These 6 randomized, controlled trials enrolled a total of 1,102 patients on DFO compared to either DFX or placebo. The duration of the studies ranged from 2 to 52 weeks. The authors carefully evaluated each article for several types of biases, blinding, data completeness, and heterogeneity. This last being the property most often used to assess whether studies can be combined in a meta-analysis. After reporting on each study in detail, these researchers then combined these studies in a meta-analysis. In a series of descriptions and forest plots, the authors reported that although DFX is not superior to DFO, comparable iron chelation can only be achieved at the higher recommended doses of DFX (>30 mg/kg/day.) Only one of these studies addressed cardiac iron, finding DFX more efficacious than DFO. There was no difference in mortality between DFO and DFX. For side effects, few were serious. More alanine transaminase and creatinine increases, along with rashes and gastrointestinal issues, were noted in the DFX group. Although limited to 6 studies, this meta-analysis validates and supports results from many non-controlled or non-randomized studies.
Perhaps the most important finding is what was not found. Despite updated searches by the authors (last 6/2018), only 6 comparisons of short duration between DFO with the dispersion formation of DFX (Exjade), not the pill formulation (Jadenu), met study criteria and were therefore available for comparison. Of note, these studies included transfusion-dependent and non-transfusion-dependent populations that may have different iron removal kinetics. This dearth of studies alone is worth reporting, as it emphasizes the need for future studies to include comparisons of all 3 approved iron chelators. This is especially true for studies with Jadenu, as this pill-coated formulation is often the first-line chelator in many centers . Along with its increased use, more reports of side effects with Jadenu, especially the acquired Fanconi syndrome, increased creatinine, and elevated liver transaminases have emerged. Several critical questions could not be well addressed in these studies. Can DFO or DFX lower iron to safe clinical levels in young patients for many years with acceptable side effects? Are there clinically important differences in side effects from intravenous versus oral administration of iron chelators? Can therapy targeted to the heart, pancreas, liver, or gonads succeed in reduce iron to safe clinical levels?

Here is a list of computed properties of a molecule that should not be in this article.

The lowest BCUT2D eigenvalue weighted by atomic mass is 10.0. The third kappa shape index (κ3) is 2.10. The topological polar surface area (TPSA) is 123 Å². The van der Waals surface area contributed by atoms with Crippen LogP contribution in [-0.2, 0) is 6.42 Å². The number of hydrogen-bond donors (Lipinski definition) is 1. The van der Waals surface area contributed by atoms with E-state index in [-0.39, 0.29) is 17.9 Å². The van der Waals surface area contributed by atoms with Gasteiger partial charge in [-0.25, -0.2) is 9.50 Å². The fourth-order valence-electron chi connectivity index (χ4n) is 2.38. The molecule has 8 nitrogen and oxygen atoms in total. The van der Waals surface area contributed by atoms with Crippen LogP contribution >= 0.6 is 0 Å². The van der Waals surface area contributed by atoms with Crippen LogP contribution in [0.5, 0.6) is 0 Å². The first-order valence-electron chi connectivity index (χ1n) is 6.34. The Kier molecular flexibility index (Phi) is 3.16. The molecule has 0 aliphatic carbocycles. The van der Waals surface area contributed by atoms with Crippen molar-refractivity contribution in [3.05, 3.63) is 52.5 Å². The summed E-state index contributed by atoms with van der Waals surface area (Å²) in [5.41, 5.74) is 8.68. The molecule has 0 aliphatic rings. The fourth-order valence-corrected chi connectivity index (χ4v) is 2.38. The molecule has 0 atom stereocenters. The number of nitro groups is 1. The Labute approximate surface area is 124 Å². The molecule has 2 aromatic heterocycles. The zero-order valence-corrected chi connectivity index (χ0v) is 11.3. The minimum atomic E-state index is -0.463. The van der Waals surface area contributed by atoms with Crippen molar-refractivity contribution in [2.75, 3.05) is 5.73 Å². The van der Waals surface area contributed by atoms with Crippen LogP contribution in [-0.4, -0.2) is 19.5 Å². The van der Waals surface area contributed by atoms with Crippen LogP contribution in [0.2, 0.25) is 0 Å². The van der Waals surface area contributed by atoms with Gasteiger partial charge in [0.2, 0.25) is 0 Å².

So where does this leave clinicians and researchers? First, for the clinician, many guidelines continue to recommend DFO as first-line chelation. Given the long clinical experience and the proven survival benefit, this makes sense. Indeed, many patients that have tolerated DFO prefer to stay with DFO, even when offered the chance to switch to an oral agent. Indeed, this current analysis shows that DFO is removing iron as effectively as DFX. However, many clinics have been using oral chelation first or in combination with DFO . This analysis emphasizes that if Exjade is used, then the dose of DFX should be escalated to over 30 mg/kg/day. The clinician should be vigilant to monitor for liver, kidney, and gastrointestinal side effects. If these side effects appear and are not easily controlled, then likely the patient should be switched to DFO, or the dose of DFX reduced and DFO added. Second, for the researcher, the dearth of quality comparison studies, especially with the newer Jadenu, needs attention. High-quality, larger mulitcenter comparison studies between DFO and Jadenu are needed to guide not only monotherapy but also combination therapy as patients with thalassemia live longer. Such studies will guide clinicians in how to reduce their patients’ life-long iron burden and its attendant end organ damage. There is great hope that this will improve not only their quantity, but also their quality of life.
The author has no conflict of interest to declare. There were no funding sources for the writing of this manuscript.